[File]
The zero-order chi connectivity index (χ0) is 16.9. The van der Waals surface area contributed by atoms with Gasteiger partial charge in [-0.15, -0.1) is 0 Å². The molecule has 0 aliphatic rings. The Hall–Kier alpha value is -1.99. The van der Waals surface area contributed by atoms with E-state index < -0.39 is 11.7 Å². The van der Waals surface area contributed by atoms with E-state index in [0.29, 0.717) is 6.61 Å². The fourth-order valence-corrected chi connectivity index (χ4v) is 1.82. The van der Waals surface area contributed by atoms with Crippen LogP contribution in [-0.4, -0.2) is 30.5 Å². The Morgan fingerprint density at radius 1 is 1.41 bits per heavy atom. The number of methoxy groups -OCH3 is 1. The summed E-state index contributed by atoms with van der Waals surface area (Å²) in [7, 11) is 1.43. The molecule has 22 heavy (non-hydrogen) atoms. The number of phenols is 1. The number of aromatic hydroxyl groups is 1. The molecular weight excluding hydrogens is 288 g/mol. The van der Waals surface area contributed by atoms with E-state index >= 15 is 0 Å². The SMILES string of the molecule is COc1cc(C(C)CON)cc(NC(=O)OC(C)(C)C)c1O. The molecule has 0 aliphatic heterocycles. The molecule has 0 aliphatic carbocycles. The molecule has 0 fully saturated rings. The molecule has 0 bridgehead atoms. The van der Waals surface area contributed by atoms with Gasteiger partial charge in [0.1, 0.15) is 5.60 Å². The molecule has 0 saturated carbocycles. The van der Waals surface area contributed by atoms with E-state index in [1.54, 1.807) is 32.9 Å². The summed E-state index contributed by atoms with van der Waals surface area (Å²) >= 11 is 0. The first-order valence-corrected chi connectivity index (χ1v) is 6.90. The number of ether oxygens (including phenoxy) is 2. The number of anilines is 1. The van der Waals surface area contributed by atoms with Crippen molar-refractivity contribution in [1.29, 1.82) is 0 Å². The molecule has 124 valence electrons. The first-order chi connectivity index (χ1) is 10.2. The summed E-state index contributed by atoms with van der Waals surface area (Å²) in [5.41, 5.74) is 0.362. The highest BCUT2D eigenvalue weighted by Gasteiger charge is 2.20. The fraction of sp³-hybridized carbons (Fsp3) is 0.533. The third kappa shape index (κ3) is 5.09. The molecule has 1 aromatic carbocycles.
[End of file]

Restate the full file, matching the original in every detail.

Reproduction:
The zero-order chi connectivity index (χ0) is 16.9. The van der Waals surface area contributed by atoms with Gasteiger partial charge in [-0.15, -0.1) is 0 Å². The molecule has 0 aliphatic rings. The Hall–Kier alpha value is -1.99. The van der Waals surface area contributed by atoms with E-state index < -0.39 is 11.7 Å². The van der Waals surface area contributed by atoms with E-state index in [0.29, 0.717) is 6.61 Å². The fourth-order valence-corrected chi connectivity index (χ4v) is 1.82. The van der Waals surface area contributed by atoms with Crippen LogP contribution in [-0.4, -0.2) is 30.5 Å². The Morgan fingerprint density at radius 1 is 1.41 bits per heavy atom. The number of methoxy groups -OCH3 is 1. The summed E-state index contributed by atoms with van der Waals surface area (Å²) in [7, 11) is 1.43. The molecule has 22 heavy (non-hydrogen) atoms. The number of phenols is 1. The number of aromatic hydroxyl groups is 1. The molecular weight excluding hydrogens is 288 g/mol. The van der Waals surface area contributed by atoms with E-state index >= 15 is 0 Å². The SMILES string of the molecule is COc1cc(C(C)CON)cc(NC(=O)OC(C)(C)C)c1O. The molecule has 0 aliphatic heterocycles. The molecule has 0 aliphatic carbocycles. The molecule has 0 fully saturated rings. The molecule has 0 bridgehead atoms. The van der Waals surface area contributed by atoms with Gasteiger partial charge in [0.1, 0.15) is 5.60 Å². The molecule has 0 saturated carbocycles. The van der Waals surface area contributed by atoms with E-state index in [1.54, 1.807) is 32.9 Å². The summed E-state index contributed by atoms with van der Waals surface area (Å²) >= 11 is 0. The first-order valence-corrected chi connectivity index (χ1v) is 6.90. The number of ether oxygens (including phenoxy) is 2. The number of anilines is 1. The van der Waals surface area contributed by atoms with Crippen molar-refractivity contribution in [1.29, 1.82) is 0 Å². The molecule has 124 valence electrons. The first-order chi connectivity index (χ1) is 10.2. The summed E-state index contributed by atoms with van der Waals surface area (Å²) in [5.41, 5.74) is 0.362. The highest BCUT2D eigenvalue weighted by Gasteiger charge is 2.20. The fraction of sp³-hybridized carbons (Fsp3) is 0.533. The third kappa shape index (κ3) is 5.09. The molecule has 1 aromatic carbocycles.